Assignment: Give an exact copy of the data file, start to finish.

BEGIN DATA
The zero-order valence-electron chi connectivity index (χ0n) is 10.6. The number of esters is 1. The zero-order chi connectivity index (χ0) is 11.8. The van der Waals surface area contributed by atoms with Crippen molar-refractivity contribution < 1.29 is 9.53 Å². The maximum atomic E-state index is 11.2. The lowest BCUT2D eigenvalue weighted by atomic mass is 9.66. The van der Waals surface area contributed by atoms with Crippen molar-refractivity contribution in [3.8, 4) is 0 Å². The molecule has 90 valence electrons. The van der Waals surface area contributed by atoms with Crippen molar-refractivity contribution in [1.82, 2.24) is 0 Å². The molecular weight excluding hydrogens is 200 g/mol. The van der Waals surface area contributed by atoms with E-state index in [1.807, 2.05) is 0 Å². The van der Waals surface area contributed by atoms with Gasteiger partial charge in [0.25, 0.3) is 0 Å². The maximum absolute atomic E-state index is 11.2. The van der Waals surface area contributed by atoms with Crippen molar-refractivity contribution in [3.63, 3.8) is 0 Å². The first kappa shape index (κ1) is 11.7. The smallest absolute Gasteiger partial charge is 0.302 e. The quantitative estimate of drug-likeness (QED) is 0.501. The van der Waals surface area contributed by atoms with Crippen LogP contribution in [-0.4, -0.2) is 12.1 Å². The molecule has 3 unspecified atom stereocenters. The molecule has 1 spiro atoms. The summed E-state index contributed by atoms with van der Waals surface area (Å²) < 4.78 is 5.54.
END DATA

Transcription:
The zero-order valence-electron chi connectivity index (χ0n) is 10.6. The number of esters is 1. The zero-order chi connectivity index (χ0) is 11.8. The van der Waals surface area contributed by atoms with Crippen molar-refractivity contribution < 1.29 is 9.53 Å². The maximum atomic E-state index is 11.2. The lowest BCUT2D eigenvalue weighted by atomic mass is 9.66. The van der Waals surface area contributed by atoms with Crippen molar-refractivity contribution in [3.8, 4) is 0 Å². The molecule has 90 valence electrons. The van der Waals surface area contributed by atoms with Crippen molar-refractivity contribution in [1.82, 2.24) is 0 Å². The molecular weight excluding hydrogens is 200 g/mol. The van der Waals surface area contributed by atoms with E-state index in [1.807, 2.05) is 0 Å². The van der Waals surface area contributed by atoms with Gasteiger partial charge in [0.25, 0.3) is 0 Å². The maximum absolute atomic E-state index is 11.2. The van der Waals surface area contributed by atoms with Crippen molar-refractivity contribution in [3.63, 3.8) is 0 Å². The first kappa shape index (κ1) is 11.7. The smallest absolute Gasteiger partial charge is 0.302 e. The quantitative estimate of drug-likeness (QED) is 0.501. The van der Waals surface area contributed by atoms with Crippen LogP contribution in [-0.4, -0.2) is 12.1 Å². The molecule has 3 unspecified atom stereocenters. The molecule has 1 spiro atoms. The summed E-state index contributed by atoms with van der Waals surface area (Å²) < 4.78 is 5.54.